The designs are really good for most characters. The main character, his sister, and his best friend have all aged and the designs were really good. On top of that, the change in animation really made the designs look significantly better because we were unfamiliar with this animation style.
This is by far the worst part of this season. The changes they made to save time cheapens the story. They keep the most important parts intact, but the foreshadowing and other details, like character interaction and buildup, were removed. The more time passes the worse it will get, and the more they will skip.
They are claiming that this is the final season, but to this day, the manga is still coming out.
Yoga was once a practice that involved great spirituality and mindfulness. It was a way of life which no individual had taken lightly. However, after its introduction in Western society, yoga became a factory which Americans have simply thrown money at. The culture of Hindus, Buddhists, and Janeists have become a multi-million dollar industry marketed towards white women.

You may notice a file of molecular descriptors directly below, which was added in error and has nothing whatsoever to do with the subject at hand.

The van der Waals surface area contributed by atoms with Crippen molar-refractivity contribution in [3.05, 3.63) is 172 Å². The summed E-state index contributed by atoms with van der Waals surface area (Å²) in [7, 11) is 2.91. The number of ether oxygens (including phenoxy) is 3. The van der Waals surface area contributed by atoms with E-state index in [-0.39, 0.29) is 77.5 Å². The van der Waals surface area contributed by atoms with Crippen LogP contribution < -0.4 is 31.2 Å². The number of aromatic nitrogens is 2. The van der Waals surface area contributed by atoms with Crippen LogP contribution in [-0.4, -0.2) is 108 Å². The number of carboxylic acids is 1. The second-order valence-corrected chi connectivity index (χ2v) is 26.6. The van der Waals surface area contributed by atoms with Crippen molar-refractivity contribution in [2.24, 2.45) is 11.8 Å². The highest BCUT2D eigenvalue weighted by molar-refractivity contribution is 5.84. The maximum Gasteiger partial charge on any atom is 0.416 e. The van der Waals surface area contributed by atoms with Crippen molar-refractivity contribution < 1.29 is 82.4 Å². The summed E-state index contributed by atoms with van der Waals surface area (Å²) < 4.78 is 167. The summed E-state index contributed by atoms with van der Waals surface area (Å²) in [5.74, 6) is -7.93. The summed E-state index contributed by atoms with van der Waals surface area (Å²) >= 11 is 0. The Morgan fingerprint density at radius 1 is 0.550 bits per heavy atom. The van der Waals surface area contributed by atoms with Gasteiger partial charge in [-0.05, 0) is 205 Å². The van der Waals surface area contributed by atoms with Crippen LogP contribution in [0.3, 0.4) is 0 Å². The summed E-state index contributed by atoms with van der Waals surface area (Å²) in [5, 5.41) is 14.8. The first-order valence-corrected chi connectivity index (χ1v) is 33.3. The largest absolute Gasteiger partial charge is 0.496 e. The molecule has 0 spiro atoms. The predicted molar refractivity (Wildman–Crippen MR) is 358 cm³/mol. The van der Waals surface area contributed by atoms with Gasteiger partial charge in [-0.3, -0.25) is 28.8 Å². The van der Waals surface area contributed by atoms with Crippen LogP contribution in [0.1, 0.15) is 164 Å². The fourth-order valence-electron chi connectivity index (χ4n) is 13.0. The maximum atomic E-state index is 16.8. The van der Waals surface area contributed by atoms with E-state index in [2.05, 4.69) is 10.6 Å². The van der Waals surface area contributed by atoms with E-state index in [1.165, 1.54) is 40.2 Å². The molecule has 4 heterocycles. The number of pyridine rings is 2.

The origins of yoga date back thousands of years. It was first mentioned in the ‘Rig Veda’, which are ancient Sanskrit texts from India, however, yoga was practiced by yogis long before there was written record of it. The ‘Rig Veda’ is one of the most important texts in the tradition of Hinduism. It is a collection of hymns and mantras divided into ten mandalas (books).
Over time, yogis passed down the discipline to their students. Schools of yoga had begun to expand across India, and started to spread through Eastern Asia as well.
Yoga is one of the six schools of philosophy in Hinduism, and is a major part of the traditions of Buddhism, Sikhism, and Jainism as well. It is a practice which combines aspects of physicality, spirituality, and mental well being through breathing techniques, poses, and meditation.